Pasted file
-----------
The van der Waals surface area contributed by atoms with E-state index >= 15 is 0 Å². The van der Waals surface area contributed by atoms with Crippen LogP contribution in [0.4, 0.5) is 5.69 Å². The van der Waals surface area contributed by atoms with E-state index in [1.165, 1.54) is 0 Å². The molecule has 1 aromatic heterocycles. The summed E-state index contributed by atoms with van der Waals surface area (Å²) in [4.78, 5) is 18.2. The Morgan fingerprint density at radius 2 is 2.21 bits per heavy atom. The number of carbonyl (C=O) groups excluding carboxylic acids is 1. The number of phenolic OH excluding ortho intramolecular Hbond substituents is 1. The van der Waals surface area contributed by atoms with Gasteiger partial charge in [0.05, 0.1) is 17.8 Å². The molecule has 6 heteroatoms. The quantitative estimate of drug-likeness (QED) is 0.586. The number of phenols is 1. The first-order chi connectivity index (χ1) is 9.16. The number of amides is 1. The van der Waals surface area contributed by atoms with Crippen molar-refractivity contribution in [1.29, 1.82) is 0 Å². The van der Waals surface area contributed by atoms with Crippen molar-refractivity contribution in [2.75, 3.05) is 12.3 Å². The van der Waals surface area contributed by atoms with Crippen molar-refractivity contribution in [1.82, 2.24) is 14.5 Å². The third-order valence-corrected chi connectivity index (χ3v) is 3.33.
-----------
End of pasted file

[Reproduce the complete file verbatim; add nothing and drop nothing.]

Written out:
The van der Waals surface area contributed by atoms with E-state index >= 15 is 0 Å². The van der Waals surface area contributed by atoms with Crippen LogP contribution in [0.4, 0.5) is 5.69 Å². The van der Waals surface area contributed by atoms with E-state index in [1.165, 1.54) is 0 Å². The molecule has 1 aromatic heterocycles. The summed E-state index contributed by atoms with van der Waals surface area (Å²) in [4.78, 5) is 18.2. The Morgan fingerprint density at radius 2 is 2.21 bits per heavy atom. The number of carbonyl (C=O) groups excluding carboxylic acids is 1. The number of phenolic OH excluding ortho intramolecular Hbond substituents is 1. The van der Waals surface area contributed by atoms with Gasteiger partial charge in [0.05, 0.1) is 17.8 Å². The molecule has 6 heteroatoms. The quantitative estimate of drug-likeness (QED) is 0.586. The number of phenols is 1. The first-order chi connectivity index (χ1) is 9.16. The number of amides is 1. The van der Waals surface area contributed by atoms with Crippen molar-refractivity contribution in [1.29, 1.82) is 0 Å². The van der Waals surface area contributed by atoms with Crippen molar-refractivity contribution in [2.75, 3.05) is 12.3 Å². The van der Waals surface area contributed by atoms with Crippen molar-refractivity contribution in [1.82, 2.24) is 14.5 Å². The third-order valence-corrected chi connectivity index (χ3v) is 3.33.